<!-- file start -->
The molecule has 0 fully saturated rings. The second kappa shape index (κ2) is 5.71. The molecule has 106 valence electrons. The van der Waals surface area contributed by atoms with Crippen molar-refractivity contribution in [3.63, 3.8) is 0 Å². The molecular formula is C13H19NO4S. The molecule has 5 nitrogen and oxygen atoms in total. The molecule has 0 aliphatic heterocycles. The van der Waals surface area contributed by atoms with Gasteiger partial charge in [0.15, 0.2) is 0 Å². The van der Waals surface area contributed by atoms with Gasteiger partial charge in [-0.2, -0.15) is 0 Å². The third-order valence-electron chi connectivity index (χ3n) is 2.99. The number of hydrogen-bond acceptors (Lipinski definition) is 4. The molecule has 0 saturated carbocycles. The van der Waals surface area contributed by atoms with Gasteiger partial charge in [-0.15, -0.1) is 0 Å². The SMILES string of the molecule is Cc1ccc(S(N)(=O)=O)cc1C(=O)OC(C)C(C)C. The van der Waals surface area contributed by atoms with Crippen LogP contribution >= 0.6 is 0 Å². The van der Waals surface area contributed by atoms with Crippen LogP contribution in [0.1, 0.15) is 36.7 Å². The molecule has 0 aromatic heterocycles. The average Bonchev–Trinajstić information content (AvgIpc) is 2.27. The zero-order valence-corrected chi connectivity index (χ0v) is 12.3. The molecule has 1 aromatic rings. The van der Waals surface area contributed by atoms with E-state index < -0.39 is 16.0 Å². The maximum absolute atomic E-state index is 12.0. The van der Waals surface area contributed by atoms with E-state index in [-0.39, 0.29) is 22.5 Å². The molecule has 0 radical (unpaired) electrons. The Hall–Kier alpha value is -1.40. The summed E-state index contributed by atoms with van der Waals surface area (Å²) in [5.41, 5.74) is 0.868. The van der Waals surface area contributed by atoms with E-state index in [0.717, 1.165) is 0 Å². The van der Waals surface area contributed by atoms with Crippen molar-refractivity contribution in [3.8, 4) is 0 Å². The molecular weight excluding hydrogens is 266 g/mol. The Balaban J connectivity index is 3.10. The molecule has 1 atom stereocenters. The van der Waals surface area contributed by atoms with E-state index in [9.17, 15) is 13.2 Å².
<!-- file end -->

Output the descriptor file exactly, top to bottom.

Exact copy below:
The molecule has 0 fully saturated rings. The second kappa shape index (κ2) is 5.71. The molecule has 106 valence electrons. The van der Waals surface area contributed by atoms with Crippen molar-refractivity contribution in [3.63, 3.8) is 0 Å². The molecular formula is C13H19NO4S. The molecule has 5 nitrogen and oxygen atoms in total. The molecule has 0 aliphatic heterocycles. The van der Waals surface area contributed by atoms with Gasteiger partial charge in [0.15, 0.2) is 0 Å². The van der Waals surface area contributed by atoms with Gasteiger partial charge in [-0.2, -0.15) is 0 Å². The third-order valence-electron chi connectivity index (χ3n) is 2.99. The number of hydrogen-bond acceptors (Lipinski definition) is 4. The molecule has 0 saturated carbocycles. The van der Waals surface area contributed by atoms with Gasteiger partial charge in [-0.15, -0.1) is 0 Å². The SMILES string of the molecule is Cc1ccc(S(N)(=O)=O)cc1C(=O)OC(C)C(C)C. The van der Waals surface area contributed by atoms with Crippen LogP contribution >= 0.6 is 0 Å². The van der Waals surface area contributed by atoms with Crippen LogP contribution in [0.1, 0.15) is 36.7 Å². The molecule has 0 aromatic heterocycles. The average Bonchev–Trinajstić information content (AvgIpc) is 2.27. The zero-order valence-corrected chi connectivity index (χ0v) is 12.3. The molecule has 1 aromatic rings. The van der Waals surface area contributed by atoms with E-state index < -0.39 is 16.0 Å². The maximum absolute atomic E-state index is 12.0. The van der Waals surface area contributed by atoms with E-state index in [-0.39, 0.29) is 22.5 Å². The molecule has 0 radical (unpaired) electrons. The Hall–Kier alpha value is -1.40. The summed E-state index contributed by atoms with van der Waals surface area (Å²) in [5.41, 5.74) is 0.868. The van der Waals surface area contributed by atoms with E-state index in [0.717, 1.165) is 0 Å². The van der Waals surface area contributed by atoms with Crippen molar-refractivity contribution in [3.8, 4) is 0 Å². The molecular weight excluding hydrogens is 266 g/mol. The Balaban J connectivity index is 3.10. The molecule has 1 atom stereocenters. The van der Waals surface area contributed by atoms with E-state index in [9.17, 15) is 13.2 Å².